# Why are coils of wire used in heating vs a straight wire?

Attached to this you will find a picture of a bathroom heating element. I noticed that the wires that emit heat are coils. From what I understand this effectively makes them inductors. Why is an inductor preferred over a long straight wire?

• Filament lightbulbs have to fit even more wire into an even smaller space, so they use coiled coils. Jun 24, 2023 at 22:46
• Why is an inductor preferred? ... please do not make an assumption that inductance is the desired property Jun 24, 2023 at 23:24

Three benefits to coiled resistance wire used in heating:

1. Thermal expansion. There is no strain on the terminals.
2. Easier to tune the resistance to the required voltage and power requirements for almost any application.
3. Easier to distribute heat over a surface because of the coil diameter.

There are applications where straight wires are used. Bread toasters is an example.

You are correct in observing that the inductance of the coil increases. However a coil is not required for inductance. Only current is required. Coiling increases the inductance in a compact form.

In the case for resistance heaters, the resistance is the dominant parameter. When applying pulse width modulation, the inductive kick must be handled.

• This is a good answer, but I think your last sentence could do with some clarification as there are both resistive and inductive heaters. I believe that it's resistance that causes the heat in both cases, but in the case of inductive heating it's the resistance of the object in which the current is induced rather than in the coil itself. Jun 26, 2023 at 13:36
• Sure, but the OP is clearly confused about inductive vs resistive heating so I think it's worth the clarification. It's your answer, so it's up to you though. Jun 26, 2023 at 15:35
• Thermal expansion is a big point. When I had to make a linear wire heater, I had to add a spring to maintain tension as it heated. That wasn't even all that hot, but it did need decent tension (I needed a hot wire cutter to cut 150mm-thick foam in such a hurry I could only make it from my stash of junk) Jun 26, 2023 at 16:16
• I had forgotten about those cutters. I have seen stationary thermal wire cutters for foam board that use a counter weight on a polley system to maintain a precise tension You can use the position of the counter weight to measure temperature. @ChrisH. Jun 26, 2023 at 16:22
• @RussellH that's a neat idea. I used a tent pole spring on the other end of a lever, which along with the guide fence was made from scrapwood. But it wasn't table-mounted (a mattress would need a big table). Jun 26, 2023 at 18:43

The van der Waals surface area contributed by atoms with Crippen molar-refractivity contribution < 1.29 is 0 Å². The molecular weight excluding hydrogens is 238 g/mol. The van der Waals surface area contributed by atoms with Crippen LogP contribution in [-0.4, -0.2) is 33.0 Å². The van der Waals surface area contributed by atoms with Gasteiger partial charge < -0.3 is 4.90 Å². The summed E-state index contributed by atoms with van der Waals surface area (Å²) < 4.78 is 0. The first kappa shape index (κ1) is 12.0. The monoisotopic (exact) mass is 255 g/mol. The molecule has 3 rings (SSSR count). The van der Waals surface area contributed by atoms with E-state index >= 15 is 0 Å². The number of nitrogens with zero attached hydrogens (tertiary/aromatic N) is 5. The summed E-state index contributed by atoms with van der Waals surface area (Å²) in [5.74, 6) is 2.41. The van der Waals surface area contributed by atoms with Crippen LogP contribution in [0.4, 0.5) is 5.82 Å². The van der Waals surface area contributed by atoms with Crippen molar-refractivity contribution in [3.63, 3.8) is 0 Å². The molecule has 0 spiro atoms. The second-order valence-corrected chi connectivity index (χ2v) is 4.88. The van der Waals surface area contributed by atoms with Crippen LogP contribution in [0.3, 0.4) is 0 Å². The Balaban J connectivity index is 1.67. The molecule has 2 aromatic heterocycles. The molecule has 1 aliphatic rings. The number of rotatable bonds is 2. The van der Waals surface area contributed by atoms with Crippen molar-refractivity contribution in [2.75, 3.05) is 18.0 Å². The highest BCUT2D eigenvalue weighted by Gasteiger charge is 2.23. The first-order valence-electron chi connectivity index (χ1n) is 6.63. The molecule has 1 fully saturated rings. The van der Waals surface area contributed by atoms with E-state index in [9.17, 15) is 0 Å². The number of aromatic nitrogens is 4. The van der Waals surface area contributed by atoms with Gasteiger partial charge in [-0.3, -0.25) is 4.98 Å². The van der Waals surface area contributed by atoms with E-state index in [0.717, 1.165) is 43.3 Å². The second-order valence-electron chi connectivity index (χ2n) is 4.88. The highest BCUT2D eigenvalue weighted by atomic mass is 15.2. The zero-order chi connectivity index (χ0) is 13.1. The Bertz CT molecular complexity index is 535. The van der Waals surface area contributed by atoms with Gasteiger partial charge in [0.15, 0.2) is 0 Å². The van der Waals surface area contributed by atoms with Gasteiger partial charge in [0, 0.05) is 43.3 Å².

• From what I understand this effectively makes them inductors.

Not at line frequencies. At 50 or 60Hz the contribution of their inductance to their behavior is so minuscule as to only be theoretical. Moreover, because it's resistance wire, at whatever radio frequencies that their inductance does become meaningful, they wouldn't be very high quality inductors.

Mostly, they're coiled for mechanical convenience, as mentioned in @RusselH's answer.

They are not inductors, they are just coiled so they can fit a longer wire. If it was straight from A to B it would draw too much current. They coil it so they can make them the correct resistance (and therefore power) for whatever power rating the element is designed for.

• Thinner wire could also reduce the current, but very thin wire is fragile. Jun 24, 2023 at 22:46
• A short length of straight wire would have a very small surface area. It would need to be heated to incandescence to radiate any significant heat, which would shorten its life and illuminate the room rather than heat it. Jun 25, 2023 at 22:31
• @Paul_Pedant but a light bulb filament is a coiled coil Jun 26, 2023 at 19:34
• @DDuck Sure, but the question is about a heating element, and that needs to output radiation in the infrared range. A lamp needs to emit mainly white light. For any resistive load, there is a whole balance between supply voltage, unit resistivity, cross-sectional area, length, and required temperature (and note the resistivity is extremely temperature-sensitive). Once you get that stuff optimally worked out, you fit the element in the available space by coiling it as much as you need. Inductance and capacitance have no significant effect here. Jun 27, 2023 at 8:23

A coiled wire makes things more thermally and mechanically stable. Under heat, wire tends to expand. A straight wire would become slack and in danger of touching the next wire. A coil under tension will be able to contain the slack. If one area of the coil gets hotter than another, it will become looser, and with the windings gaining distance, the temperature goes down due to less inter-coil heating.

As a rule, at mains frequency (and voltage), any significantly effective inductivity will require an iron-plated core; the "inductivity" of the depicted coils will become noticeable only at RF frequencies.

Langmuir in 1912 worked out that flow of gas over the filament cooled it, and that there was a stationary layer of gas surrounding it. (Langmuir sheath)

A coil has more filament inside the sheath and less convective cooling and glows hotter. The hotter filament is a better radiator of heat (Stefan-Boltzmann's law) and perhaps a better match to the bathroom type of heater shown in the OP's photo. A radiant heat source (over a convective) is also better for items such as toasters.

The heater coil is typically mounted horizontally so the amount of cooling is uniform over its length.

The amount of surface area per unit length of heater coil is lower than a straight heater element and requires less support points for the same radiant output.

• But coiled heater wires are also used in fan heaters and freestanding convection heaters, both of which rely on heating the air to heat the room. Heat guns and hair dryers too. Jun 27, 2023 at 14:07